Vehicle make: Volkswagen Model: Bora Year: 2004

Issue: Swapped the 1.6L for a 2.0L. No programming of the ECU was necessary neither was a change of ECU necessary until vehicle started misbehaving - that is to say, vehicle would refuse to start. Diagnostics pointed to no communication with the original ECU. Subsequently the ECU was replaced. This ECU replacement remedied the problem. After a while the new ECU itself started having problems. Replacement ECU is meant for a 2.0L engine from the VW stable.

Former ECU code: 06A 906 033 BN Current ECU code:06B 906 033 AD

Problem: The car starts but throws a bunch of codes:

  1. 17524 Bank1- Sensor1, Heater circuit, Open circuit (P1631)
  2. 17526 Bank1 Sensor 2 Heater circuit, Open circuit (P1118)
  3. 18014 Rough road spec engine Torque ABS-ECU, electrical malfunction in circuit (P1606)
  4. 18020 Engine control module, incorrect coding (P1612)
  5. 18039-Accelerator position sensor G79, signal too high (P1631)
  6. 18088 Reset-resistant limp home (P1680)

Questions: Is this swap recommended? Is it common?

Can the ECU that came with a 1.6L control a 2.0 engine? Should we get another ECU with a part number same as the first?

MOST IMPORTANTLY How do I get this vehicle to run properly?

Details of the donor vehicle of the new engine Details of the donee vehicle

  • Which question do you want answered? Is it recommended? or is it common? or is your advice in order?????
    – Solar Mike
    Commented May 19, 2018 at 16:54
  • Any or all the above. They want the vehicle to run properly. And I want to know if given their investment we should go ahead with modifying vehicle as it provided it is not an elephant project, and if is, then had better get the original engine and ecu Commented May 19, 2018 at 16:58
  • It's a bottomless pit project - your edit does not show any of the codes you promised...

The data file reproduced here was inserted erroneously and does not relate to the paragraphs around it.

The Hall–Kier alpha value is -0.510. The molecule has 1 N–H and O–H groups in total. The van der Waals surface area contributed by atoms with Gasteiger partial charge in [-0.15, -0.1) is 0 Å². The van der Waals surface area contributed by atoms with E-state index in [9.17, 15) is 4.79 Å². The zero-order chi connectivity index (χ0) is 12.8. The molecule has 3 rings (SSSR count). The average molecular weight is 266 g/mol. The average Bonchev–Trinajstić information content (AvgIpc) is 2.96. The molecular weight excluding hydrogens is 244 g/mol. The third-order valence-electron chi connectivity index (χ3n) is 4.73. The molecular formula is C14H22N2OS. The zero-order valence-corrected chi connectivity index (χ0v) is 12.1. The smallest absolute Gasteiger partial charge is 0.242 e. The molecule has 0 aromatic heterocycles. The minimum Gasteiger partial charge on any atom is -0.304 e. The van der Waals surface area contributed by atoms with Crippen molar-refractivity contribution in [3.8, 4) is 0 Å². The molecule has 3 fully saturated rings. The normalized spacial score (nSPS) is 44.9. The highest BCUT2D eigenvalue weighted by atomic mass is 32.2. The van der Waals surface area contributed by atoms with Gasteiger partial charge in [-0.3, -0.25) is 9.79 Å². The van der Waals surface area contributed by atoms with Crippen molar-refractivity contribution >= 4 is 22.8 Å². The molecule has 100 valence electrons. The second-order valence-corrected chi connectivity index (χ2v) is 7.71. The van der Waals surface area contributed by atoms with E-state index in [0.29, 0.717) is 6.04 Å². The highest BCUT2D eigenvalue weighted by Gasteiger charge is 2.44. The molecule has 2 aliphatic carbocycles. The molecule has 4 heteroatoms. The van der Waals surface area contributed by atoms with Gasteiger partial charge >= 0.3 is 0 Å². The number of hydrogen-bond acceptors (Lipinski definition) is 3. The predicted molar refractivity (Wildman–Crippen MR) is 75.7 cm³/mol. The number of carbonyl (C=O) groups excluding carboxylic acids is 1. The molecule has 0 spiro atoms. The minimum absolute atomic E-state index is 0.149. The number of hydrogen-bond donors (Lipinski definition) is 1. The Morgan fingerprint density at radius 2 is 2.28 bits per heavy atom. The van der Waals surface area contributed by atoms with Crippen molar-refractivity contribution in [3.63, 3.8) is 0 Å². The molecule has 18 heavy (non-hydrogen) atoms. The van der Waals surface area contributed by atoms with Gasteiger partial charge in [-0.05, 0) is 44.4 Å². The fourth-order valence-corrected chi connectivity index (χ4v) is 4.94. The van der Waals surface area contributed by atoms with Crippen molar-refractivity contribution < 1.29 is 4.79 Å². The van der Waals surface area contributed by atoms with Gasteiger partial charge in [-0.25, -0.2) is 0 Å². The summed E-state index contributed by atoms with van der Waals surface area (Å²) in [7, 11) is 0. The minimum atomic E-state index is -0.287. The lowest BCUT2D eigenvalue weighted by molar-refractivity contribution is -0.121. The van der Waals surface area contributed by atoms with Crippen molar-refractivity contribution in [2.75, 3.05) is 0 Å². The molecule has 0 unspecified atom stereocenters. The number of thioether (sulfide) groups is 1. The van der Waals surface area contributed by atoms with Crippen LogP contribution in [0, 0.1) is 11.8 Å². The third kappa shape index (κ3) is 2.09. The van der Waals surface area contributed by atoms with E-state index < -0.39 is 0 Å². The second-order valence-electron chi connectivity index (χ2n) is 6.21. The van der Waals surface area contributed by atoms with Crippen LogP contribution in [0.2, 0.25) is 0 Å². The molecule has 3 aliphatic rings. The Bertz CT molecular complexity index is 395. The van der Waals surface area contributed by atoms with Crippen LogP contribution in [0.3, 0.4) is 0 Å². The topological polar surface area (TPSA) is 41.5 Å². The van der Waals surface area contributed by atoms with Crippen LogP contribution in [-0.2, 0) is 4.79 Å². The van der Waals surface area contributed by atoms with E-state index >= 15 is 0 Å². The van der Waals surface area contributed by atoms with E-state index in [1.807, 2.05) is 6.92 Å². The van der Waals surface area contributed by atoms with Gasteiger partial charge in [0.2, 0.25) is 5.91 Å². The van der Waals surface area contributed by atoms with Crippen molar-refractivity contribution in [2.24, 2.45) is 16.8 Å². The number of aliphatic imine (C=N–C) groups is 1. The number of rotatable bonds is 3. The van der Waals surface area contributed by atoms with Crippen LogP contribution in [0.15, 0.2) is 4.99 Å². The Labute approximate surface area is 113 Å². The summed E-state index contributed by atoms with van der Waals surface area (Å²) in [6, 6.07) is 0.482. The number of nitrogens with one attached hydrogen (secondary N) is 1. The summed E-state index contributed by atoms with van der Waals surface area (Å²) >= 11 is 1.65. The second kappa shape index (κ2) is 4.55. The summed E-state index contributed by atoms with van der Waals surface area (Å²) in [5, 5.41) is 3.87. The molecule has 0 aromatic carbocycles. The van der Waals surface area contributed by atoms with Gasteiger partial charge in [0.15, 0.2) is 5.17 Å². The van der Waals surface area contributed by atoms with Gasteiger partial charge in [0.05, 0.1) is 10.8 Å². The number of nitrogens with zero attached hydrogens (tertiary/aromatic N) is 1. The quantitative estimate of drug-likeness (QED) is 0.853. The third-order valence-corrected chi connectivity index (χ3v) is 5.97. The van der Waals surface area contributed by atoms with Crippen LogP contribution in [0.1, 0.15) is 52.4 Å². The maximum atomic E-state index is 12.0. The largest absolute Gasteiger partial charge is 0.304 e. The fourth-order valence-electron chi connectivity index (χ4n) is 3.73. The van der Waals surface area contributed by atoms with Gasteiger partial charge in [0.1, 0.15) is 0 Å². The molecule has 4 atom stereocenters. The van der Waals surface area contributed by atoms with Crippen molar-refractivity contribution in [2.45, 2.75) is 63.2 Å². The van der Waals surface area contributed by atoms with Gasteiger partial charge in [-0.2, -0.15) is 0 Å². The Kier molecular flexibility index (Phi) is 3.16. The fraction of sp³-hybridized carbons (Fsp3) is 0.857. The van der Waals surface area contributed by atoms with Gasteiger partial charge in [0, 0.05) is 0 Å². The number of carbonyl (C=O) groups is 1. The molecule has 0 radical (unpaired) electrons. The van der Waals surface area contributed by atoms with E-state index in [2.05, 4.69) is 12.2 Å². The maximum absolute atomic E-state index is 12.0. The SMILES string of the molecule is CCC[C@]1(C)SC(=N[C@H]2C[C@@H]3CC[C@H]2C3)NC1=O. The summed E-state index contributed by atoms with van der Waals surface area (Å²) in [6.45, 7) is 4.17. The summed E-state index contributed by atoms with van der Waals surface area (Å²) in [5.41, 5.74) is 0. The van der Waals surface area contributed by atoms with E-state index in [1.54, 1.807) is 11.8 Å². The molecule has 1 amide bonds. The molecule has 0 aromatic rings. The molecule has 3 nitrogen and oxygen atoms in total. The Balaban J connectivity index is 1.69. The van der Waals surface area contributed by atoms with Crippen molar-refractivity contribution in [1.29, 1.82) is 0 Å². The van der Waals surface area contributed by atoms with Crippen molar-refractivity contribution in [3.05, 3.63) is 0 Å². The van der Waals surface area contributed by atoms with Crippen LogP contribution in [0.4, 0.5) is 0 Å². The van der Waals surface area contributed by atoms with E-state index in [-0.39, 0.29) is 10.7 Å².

– Solar Mike
    Commented May 21, 2018 at 6:45
  • It actually does, VW has their own internal designations for problems with their vehicles if you use their diagnostic tools as opposed to using generic scan tools. I listed 6 trouble codes Commented May 21, 2018 at 13:58
  • Well, one seems to be that the accelerator pos sensor is the wrong one - is it original ie for the old engine...
    – Solar Mike
    Commented May 21, 2018 at 14:06

1 Answer 1


It would help if we had the engine codes and the two ecu types (EDC15/16, Med7/9 ect) and the fault codes that are present but here goes:

It sounds like the engine was swapped complete with the correct engine wiring loom for that engine and the correct ecu for that engine has then been unlocked (had the immobiliser removed). If this is correct there shouldn’t be many fault codes concerning the running of the engine. Any fault codes will probably be due to lack of comms with missing modules/ecus that the donor car had that the current car hasn’t.

There may also be fault codes in other ecus/modules due to not communicating with the engine ecu properly.

VW engine conversions are fairly common practice (in UK and Europe anyway). There are two options depending on what codes you have. Get a decent tuner to delete the present fault codes in the engine ecu, I say decent tuner because there are many ways to delete fault codes in the firmware file and you don’t want to end up with the ecu not reporting any fault at all as damage may occur if you don’t know about them and diagnosing faults would be a nightmare.